For large-scale rollouts, standardization at all stages helps to increase the efficiency of projects and operations. When technologies, hardware assets, and software all have similar features, design conception, development and maintenance become much easier because of the basic familiarity across all products.
Most modern systems support the creation of an engineering framework via a platform concept, using tools like these:
- Template project: The template project contains the cross-cutting functions necessary for the energy solution.
- Template building blocks: Template building blocks include components like screen types, screen symbols, and smart objects. You can add single and special process components to the project step by step.
- Automated engineering tools: Automatic engineering tools allow you to use a custom algorithm, or wizard to create special configurations, make checks or assemble building blocks.
One excellent example of using zenon to enhance efficiency in platform concepts is the automated engineering of IEC 61850 projects. For substation projects, users can automatically generate a single-line diagram (SLD) based on the substation configuration language (SCL) and substation configuration description (SCD). An independent configuration tool (ICT) is often used to create and manage these data models. The data models then match with a set of preconfigured template symbols with both the variables and the screen symbols automatically generated. The SLDs come ready to use with just a few graphical adjustments.
Testing and verification
During commissioning, it's critical to have access to essential system states so you can see whether communication links are live, devices are ready for commands and network devices are stable. You also want to be able to spot any malfunctions quickly and easily and have a clear overview of the solution architecture, detailed adjustments, and tests.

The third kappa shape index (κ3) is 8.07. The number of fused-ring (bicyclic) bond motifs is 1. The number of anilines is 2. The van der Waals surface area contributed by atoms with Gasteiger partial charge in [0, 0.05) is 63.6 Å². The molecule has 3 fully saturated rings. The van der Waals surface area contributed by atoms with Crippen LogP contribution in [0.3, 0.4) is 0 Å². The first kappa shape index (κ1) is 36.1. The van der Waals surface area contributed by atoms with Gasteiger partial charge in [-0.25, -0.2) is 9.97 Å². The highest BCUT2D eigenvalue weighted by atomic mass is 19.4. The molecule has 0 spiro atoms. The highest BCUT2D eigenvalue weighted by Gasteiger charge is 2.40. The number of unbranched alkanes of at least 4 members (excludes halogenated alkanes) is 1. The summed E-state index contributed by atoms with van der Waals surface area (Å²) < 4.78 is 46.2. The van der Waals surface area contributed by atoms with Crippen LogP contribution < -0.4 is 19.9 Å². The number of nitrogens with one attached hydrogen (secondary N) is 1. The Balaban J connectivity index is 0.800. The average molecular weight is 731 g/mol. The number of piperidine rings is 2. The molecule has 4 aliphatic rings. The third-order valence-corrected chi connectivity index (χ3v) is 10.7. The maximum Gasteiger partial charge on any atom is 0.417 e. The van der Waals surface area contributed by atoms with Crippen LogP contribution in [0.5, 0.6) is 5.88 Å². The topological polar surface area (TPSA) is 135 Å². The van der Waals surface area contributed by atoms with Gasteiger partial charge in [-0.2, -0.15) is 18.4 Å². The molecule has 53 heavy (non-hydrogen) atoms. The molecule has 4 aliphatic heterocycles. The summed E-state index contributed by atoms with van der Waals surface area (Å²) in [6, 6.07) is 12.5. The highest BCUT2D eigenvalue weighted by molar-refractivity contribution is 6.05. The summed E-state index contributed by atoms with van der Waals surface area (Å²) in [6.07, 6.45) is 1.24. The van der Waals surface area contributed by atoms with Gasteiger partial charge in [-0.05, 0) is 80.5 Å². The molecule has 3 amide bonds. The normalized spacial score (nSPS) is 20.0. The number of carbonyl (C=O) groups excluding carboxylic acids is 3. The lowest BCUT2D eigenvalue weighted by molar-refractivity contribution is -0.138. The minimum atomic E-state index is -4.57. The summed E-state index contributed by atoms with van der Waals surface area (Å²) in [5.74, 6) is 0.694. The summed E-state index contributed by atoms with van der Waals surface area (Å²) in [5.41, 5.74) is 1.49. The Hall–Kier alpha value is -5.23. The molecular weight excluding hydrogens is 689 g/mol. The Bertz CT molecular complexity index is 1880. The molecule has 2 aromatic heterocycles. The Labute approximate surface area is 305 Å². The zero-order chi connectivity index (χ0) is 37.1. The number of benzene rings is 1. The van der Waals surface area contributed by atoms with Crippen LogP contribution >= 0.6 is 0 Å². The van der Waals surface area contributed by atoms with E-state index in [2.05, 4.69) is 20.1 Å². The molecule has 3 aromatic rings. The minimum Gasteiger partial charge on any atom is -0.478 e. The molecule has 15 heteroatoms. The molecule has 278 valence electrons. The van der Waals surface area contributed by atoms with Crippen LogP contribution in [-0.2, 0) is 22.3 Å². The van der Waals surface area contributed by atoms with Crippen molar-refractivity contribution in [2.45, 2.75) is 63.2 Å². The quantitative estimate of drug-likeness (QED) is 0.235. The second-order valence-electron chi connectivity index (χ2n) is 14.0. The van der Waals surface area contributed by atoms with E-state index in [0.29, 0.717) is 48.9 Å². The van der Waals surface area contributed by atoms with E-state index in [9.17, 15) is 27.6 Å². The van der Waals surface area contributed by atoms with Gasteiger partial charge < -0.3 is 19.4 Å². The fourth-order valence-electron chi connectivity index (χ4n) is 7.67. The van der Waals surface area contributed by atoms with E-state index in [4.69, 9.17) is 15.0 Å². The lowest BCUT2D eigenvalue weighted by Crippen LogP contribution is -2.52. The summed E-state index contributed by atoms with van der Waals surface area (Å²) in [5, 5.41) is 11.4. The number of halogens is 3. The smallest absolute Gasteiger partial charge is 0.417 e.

You'll also want your testing to be efficient enough that you can perform a test once and then use the feature many times. Doing so helps save time and speed the commissioning phase along. Fortunately, with zenon, process templates like screen symbols and the Smart Objects that have undergone one round of testing will not need detailed tests again.
During commissioning and in many other stages of project engineering, process simulation enhances efficiency by helping you speed up development. Simulating processes allow you to prepare screens, control algorithms, perform first tests, and optimize your designs. Once you're on-site, you can also use process simulation to simulate the signals from any missing parts.
Using zenon helps you optimize your process simulation. You can switch drivers to simulation mode, keep variables on static values, or animate variables dynamically — for instance, on the basis of a soft PLC script, which can simulate even complex process behavior.
4. Extension/update phase
In the extension/update phase, efficiency is key to maintaining a hands-off but effective process:
Extending/updating the engineering content
With a completed project, you may find that different modules you had intended to be independent nevertheless exhibit interdependencies. This scenario makes ex-post updates challenging to perform because you may not be able to alter one module without affecting others.
A modular project architecture with clear interfaces helps keep the project clean and maintainable so you can perform updates quickly and confidently.